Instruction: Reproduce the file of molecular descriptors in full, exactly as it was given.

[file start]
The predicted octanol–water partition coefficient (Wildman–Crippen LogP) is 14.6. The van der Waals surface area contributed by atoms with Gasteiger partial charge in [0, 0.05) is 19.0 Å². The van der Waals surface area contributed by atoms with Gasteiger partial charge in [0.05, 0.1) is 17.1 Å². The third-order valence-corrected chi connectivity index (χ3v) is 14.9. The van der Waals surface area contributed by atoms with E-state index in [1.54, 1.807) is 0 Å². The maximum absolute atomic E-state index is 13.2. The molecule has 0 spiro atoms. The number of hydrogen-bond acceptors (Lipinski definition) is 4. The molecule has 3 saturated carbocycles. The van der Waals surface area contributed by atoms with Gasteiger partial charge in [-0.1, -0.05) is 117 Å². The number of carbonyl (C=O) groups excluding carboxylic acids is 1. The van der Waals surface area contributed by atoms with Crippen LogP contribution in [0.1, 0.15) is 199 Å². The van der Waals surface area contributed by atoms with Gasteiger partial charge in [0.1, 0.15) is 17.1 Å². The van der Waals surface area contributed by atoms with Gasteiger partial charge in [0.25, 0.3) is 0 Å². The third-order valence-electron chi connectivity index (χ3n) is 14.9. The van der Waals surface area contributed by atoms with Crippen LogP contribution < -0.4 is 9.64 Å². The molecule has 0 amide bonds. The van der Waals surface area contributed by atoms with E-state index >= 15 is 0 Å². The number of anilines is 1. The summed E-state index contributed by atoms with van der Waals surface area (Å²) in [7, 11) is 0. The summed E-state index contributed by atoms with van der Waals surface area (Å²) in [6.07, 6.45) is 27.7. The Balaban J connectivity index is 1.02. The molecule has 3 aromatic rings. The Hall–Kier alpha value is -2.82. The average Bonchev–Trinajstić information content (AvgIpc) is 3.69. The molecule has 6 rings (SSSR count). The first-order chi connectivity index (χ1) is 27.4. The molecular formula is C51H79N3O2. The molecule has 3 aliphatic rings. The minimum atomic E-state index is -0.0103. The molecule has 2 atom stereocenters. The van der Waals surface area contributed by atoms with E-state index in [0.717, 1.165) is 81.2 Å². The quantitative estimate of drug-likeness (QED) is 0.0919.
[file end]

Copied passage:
The predicted octanol–water partition coefficient (Wildman–Crippen LogP) is 14.6. The van der Waals surface area contributed by atoms with Gasteiger partial charge in [0, 0.05) is 19.0 Å². The van der Waals surface area contributed by atoms with Gasteiger partial charge in [0.05, 0.1) is 17.1 Å². The third-order valence-corrected chi connectivity index (χ3v) is 14.9. The van der Waals surface area contributed by atoms with E-state index in [1.54, 1.807) is 0 Å². The maximum absolute atomic E-state index is 13.2. The molecule has 0 spiro atoms. The number of hydrogen-bond acceptors (Lipinski definition) is 4. The molecule has 3 saturated carbocycles. The van der Waals surface area contributed by atoms with Gasteiger partial charge in [-0.1, -0.05) is 117 Å². The number of carbonyl (C=O) groups excluding carboxylic acids is 1. The van der Waals surface area contributed by atoms with Crippen LogP contribution in [0.1, 0.15) is 199 Å². The van der Waals surface area contributed by atoms with Gasteiger partial charge in [0.1, 0.15) is 17.1 Å². The van der Waals surface area contributed by atoms with Gasteiger partial charge in [0.25, 0.3) is 0 Å². The third-order valence-electron chi connectivity index (χ3n) is 14.9. The van der Waals surface area contributed by atoms with Crippen LogP contribution < -0.4 is 9.64 Å². The molecule has 0 amide bonds. The van der Waals surface area contributed by atoms with E-state index >= 15 is 0 Å². The number of anilines is 1. The summed E-state index contributed by atoms with van der Waals surface area (Å²) in [7, 11) is 0. The summed E-state index contributed by atoms with van der Waals surface area (Å²) in [6.07, 6.45) is 27.7. The Balaban J connectivity index is 1.02. The molecule has 3 aromatic rings. The Hall–Kier alpha value is -2.82. The average Bonchev–Trinajstić information content (AvgIpc) is 3.69. The molecule has 6 rings (SSSR count). The first-order chi connectivity index (χ1) is 27.4. The molecular formula is C51H79N3O2. The molecule has 3 aliphatic rings. The minimum atomic E-state index is -0.0103. The molecule has 2 atom stereocenters. The van der Waals surface area contributed by atoms with E-state index in [0.717, 1.165) is 81.2 Å². The quantitative estimate of drug-likeness (QED) is 0.0919.